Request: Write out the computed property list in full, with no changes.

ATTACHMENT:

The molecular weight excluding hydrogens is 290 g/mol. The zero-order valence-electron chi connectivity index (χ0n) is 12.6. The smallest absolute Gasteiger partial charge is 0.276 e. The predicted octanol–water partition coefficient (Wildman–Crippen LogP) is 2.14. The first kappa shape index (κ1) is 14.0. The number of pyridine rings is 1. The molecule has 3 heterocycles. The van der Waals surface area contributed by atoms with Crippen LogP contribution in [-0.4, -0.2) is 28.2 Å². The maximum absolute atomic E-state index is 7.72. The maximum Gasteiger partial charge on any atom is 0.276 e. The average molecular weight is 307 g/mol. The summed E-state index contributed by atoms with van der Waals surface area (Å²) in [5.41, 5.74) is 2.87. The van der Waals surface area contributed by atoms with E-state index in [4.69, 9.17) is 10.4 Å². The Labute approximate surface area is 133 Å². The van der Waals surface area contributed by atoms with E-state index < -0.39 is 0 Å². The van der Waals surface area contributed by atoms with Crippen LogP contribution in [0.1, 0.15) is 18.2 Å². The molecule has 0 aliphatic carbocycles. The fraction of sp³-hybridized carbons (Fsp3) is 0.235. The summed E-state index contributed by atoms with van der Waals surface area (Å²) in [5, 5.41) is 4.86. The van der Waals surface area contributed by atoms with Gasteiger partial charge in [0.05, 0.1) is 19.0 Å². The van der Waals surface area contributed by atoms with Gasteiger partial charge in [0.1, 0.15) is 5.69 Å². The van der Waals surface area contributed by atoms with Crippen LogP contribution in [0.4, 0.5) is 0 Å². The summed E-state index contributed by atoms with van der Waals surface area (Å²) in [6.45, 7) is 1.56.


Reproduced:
The molecular weight excluding hydrogens is 290 g/mol. The zero-order valence-electron chi connectivity index (χ0n) is 12.6. The smallest absolute Gasteiger partial charge is 0.276 e. The predicted octanol–water partition coefficient (Wildman–Crippen LogP) is 2.14. The first kappa shape index (κ1) is 14.0. The number of pyridine rings is 1. The molecule has 3 heterocycles. The van der Waals surface area contributed by atoms with Crippen LogP contribution in [-0.4, -0.2) is 28.2 Å². The maximum absolute atomic E-state index is 7.72. The maximum Gasteiger partial charge on any atom is 0.276 e. The average molecular weight is 307 g/mol. The summed E-state index contributed by atoms with van der Waals surface area (Å²) in [5.41, 5.74) is 2.87. The van der Waals surface area contributed by atoms with E-state index in [4.69, 9.17) is 10.4 Å². The Labute approximate surface area is 133 Å². The van der Waals surface area contributed by atoms with E-state index < -0.39 is 0 Å². The van der Waals surface area contributed by atoms with Crippen LogP contribution in [0.1, 0.15) is 18.2 Å². The molecule has 0 aliphatic carbocycles. The fraction of sp³-hybridized carbons (Fsp3) is 0.235. The summed E-state index contributed by atoms with van der Waals surface area (Å²) in [5, 5.41) is 4.86. The van der Waals surface area contributed by atoms with Gasteiger partial charge in [0.05, 0.1) is 19.0 Å². The van der Waals surface area contributed by atoms with Gasteiger partial charge in [0.1, 0.15) is 5.69 Å². The van der Waals surface area contributed by atoms with Crippen LogP contribution in [0.4, 0.5) is 0 Å². The summed E-state index contributed by atoms with van der Waals surface area (Å²) in [6.45, 7) is 1.56.